Our calculator also estimates owner equity as well as the value of the property once the balloon payment is due. Moreover, it indicates your loan-to-value (LTV) ratio once you refinance by the end of the maturity date.

Owner EquityAmount
Equity when balloon payment due$423,960.04
Property value when balloon payment due$1,044,948.00
LTV if refinanced when balloon payment is due 59.43%

For this example, your equity will be $423,960.04 when the term ends. After two years, your property value will be worth $1,044,948.00. And if you refinanced by the end of the term, the LTV ratio will be at 59.43 percent.

Types of Bridge Loans


Closed Bridging Loan These loans offer a predetermined fixed repayment period which lowers the risk to the lender, allowing them to offer competitive loan interest rates.



Open Bridging Loan These loans do not have a fixed repayment date. Bridging companies may deduct interest from the initial loan advance to limit their risks. These loans also tend to carry a higher rate of interest than closed bridging loans.



First Charge Bridging Loan Some properties secure multiple financing lines. A first charge gives the lender the senior position in the capital structure, allowing them to receive money before other lenders if the property goes into defaults.



Second Charge Bridging Loan This is a commercial loan which is similar to a traditional second mortgage on a residential property. It offers a higher rate of interest to compensate for the increased risk of loss during default as the lender is taking on greater underwriting risk.


Weighing the Pros and Cons of Bridge Financing

Weighing pros and cons.

Business owners who need quick financing to upgrade an office or purchase a commercial property can turn to bridge financing. However, before you jump the gun on this loan option, make sure to weigh the benefits and disadvantage of bridge financing.

Are Bridge Loans a Good Idea? Consider the Advantages

Bridge financing is attractive to borrowers because of the fast processing time. You can obtain financing within a matter of weeks instead of 3 months with a traditional commercial loan. Next, the credit score requirement is not as high as commercial loans. It is also not the primary basis for loan approval. Instead, lenders base their loan approval on the future value of your property (after the balloon payment), your net worth, and your DSCR ratio.

Beware of their Drawbacks

The short term and fast financing also makes it disadvantageous. Bridge loans have reduced time frames to look for funds to repay the debt. It also comes with higher interest rates as a trade-off for the fast processing time. Bridge loan rates range between 6 percent to 10 percent. Likewise, the higher interest rates mean high monthly payments compared to traditional commercial loans.

Next, taking a bridge loan entails making sure you can repay the loan or refinance your mortgage. If you do not have enough income to pay back the loan, you must qualify for refinancing to shift to a traditional commercial loan. Finally, if you default on your mortgage, you stand to lose your property, leaving you empty handed.

The following table summarizes the pros and cons of choosing a commercial bridge loan:

Allows you to qualify with a credit score below 680, but usually not lower than 650Higher interest rates compared to traditional commercial financing
Comes with faster processing and approval compared to traditional commercial loansHigher rates mean higher monthly payments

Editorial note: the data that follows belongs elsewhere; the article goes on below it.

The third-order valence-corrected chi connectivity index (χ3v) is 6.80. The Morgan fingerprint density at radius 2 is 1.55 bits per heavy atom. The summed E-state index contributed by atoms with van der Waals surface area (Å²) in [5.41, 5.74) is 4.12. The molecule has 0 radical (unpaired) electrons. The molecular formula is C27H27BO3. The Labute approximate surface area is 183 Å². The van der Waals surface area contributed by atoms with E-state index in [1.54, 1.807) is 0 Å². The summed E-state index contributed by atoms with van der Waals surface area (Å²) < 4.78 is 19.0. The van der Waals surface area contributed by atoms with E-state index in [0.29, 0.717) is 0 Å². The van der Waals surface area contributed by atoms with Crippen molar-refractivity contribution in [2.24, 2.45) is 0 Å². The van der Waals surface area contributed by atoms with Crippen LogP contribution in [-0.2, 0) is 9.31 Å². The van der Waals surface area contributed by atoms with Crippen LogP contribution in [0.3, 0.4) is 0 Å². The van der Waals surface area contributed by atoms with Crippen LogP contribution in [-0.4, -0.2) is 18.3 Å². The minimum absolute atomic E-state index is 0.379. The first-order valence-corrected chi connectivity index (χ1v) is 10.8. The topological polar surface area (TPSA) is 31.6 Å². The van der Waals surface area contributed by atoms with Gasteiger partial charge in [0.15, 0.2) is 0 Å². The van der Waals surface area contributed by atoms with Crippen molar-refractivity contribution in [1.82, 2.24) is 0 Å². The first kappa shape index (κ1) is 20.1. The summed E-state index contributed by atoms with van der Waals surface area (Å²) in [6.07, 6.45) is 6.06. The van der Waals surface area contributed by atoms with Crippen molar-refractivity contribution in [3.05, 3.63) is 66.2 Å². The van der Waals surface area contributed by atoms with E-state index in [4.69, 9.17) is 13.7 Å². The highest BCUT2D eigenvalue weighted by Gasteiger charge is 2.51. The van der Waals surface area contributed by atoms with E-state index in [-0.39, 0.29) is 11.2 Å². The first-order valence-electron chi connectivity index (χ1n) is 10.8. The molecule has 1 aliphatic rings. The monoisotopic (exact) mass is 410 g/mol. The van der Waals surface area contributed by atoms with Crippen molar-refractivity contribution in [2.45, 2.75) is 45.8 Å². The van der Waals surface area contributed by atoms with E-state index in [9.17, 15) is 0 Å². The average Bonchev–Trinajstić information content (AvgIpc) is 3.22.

Allows you to take financing without turning to your business partners and relinquishing control of your businessThe short term gives you reduced time to generate funds to repay the mortgage
Stabilizes your cash flow, bridge financing covers business costs while you’re waiting for paymentsIf you don’t have enough funds, you need to make sure you can refinance your loan before the term ends
Not exclusive to owner-occupied properties, can be used for investment properties for selling or leasing outIf you default on your loan, the lender will seize your property and sell it

Alternatives to Bridge Loans

Hard-money loans typically are available for businesses who can afford a higher rate of interest but are looking for shorter loan terms. Businesses which have a strong financial foundation may qualify for commercial financing at lower rates. Bridge financing sits between the two, as far as loan term and interest rates go.

Bridge Loans and Hard Money Loans

Bridge loans are technically similar to hard money financing. They both have interest-only payment structures and short terms. However, hard money loans usually have higher interest rates between 10% to 18%. Bridge loans, on the other hand have slightly lower rates in the 6% to 10% range.

The Takeaway

Borrowers looking to rehabilitate their business location or purchase a new commercial property can take advantage of bridge loans. Bridge loans are a type of short-term financing that provides you capital for property purchase or renovation. This “bridges the gap” while you’re looking for an exit strategy to repay your mortgage. Moreover, it provides faster financing compared to traditional commercial loans that take months to approve.

On the other hard, it has its trade-offs. Bridge loans come with higher interest rates and generally cost more compared to traditional commercial loans. And since your loan is secured by your property, you risk losing your office or building if you default on your loan. You must also make sure to have a sure fire exit strategy, such as refinancing or selling the property, to pay off your lender. So calculate your options carefully before committing to a bridge loan.